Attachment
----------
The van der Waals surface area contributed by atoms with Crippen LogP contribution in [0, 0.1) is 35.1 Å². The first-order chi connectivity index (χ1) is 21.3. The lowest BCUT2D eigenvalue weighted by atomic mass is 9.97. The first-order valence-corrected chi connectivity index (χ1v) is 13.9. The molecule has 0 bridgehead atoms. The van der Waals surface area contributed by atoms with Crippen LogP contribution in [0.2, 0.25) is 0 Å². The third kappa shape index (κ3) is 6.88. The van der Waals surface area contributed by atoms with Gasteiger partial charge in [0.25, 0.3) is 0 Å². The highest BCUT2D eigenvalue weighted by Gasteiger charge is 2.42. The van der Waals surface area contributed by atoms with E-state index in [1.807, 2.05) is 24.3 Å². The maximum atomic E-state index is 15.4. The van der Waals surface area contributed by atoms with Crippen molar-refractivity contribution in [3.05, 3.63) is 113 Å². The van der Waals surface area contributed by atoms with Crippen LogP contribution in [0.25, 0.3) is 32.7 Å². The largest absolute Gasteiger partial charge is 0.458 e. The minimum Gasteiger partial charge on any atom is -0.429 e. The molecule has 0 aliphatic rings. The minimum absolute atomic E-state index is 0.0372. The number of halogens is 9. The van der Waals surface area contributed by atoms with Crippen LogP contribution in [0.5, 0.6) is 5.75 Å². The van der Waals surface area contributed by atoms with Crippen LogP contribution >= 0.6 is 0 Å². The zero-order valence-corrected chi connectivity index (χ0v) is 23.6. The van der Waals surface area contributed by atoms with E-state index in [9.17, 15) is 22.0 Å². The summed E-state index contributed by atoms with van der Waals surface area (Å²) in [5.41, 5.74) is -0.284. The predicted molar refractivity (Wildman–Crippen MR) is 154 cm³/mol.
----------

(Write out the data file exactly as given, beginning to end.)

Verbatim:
The van der Waals surface area contributed by atoms with Crippen LogP contribution in [0, 0.1) is 35.1 Å². The first-order chi connectivity index (χ1) is 21.3. The lowest BCUT2D eigenvalue weighted by atomic mass is 9.97. The first-order valence-corrected chi connectivity index (χ1v) is 13.9. The molecule has 0 bridgehead atoms. The van der Waals surface area contributed by atoms with Crippen LogP contribution in [0.2, 0.25) is 0 Å². The third kappa shape index (κ3) is 6.88. The van der Waals surface area contributed by atoms with Gasteiger partial charge in [0.25, 0.3) is 0 Å². The highest BCUT2D eigenvalue weighted by Gasteiger charge is 2.42. The van der Waals surface area contributed by atoms with E-state index in [1.807, 2.05) is 24.3 Å². The maximum atomic E-state index is 15.4. The van der Waals surface area contributed by atoms with Crippen molar-refractivity contribution in [3.05, 3.63) is 113 Å². The van der Waals surface area contributed by atoms with Crippen LogP contribution in [0.25, 0.3) is 32.7 Å². The largest absolute Gasteiger partial charge is 0.458 e. The minimum Gasteiger partial charge on any atom is -0.429 e. The molecule has 0 aliphatic rings. The minimum absolute atomic E-state index is 0.0372. The number of halogens is 9. The van der Waals surface area contributed by atoms with Crippen LogP contribution in [0.5, 0.6) is 5.75 Å². The van der Waals surface area contributed by atoms with Crippen LogP contribution >= 0.6 is 0 Å². The zero-order valence-corrected chi connectivity index (χ0v) is 23.6. The van der Waals surface area contributed by atoms with E-state index in [9.17, 15) is 22.0 Å². The summed E-state index contributed by atoms with van der Waals surface area (Å²) in [5.41, 5.74) is -0.284. The predicted molar refractivity (Wildman–Crippen MR) is 154 cm³/mol.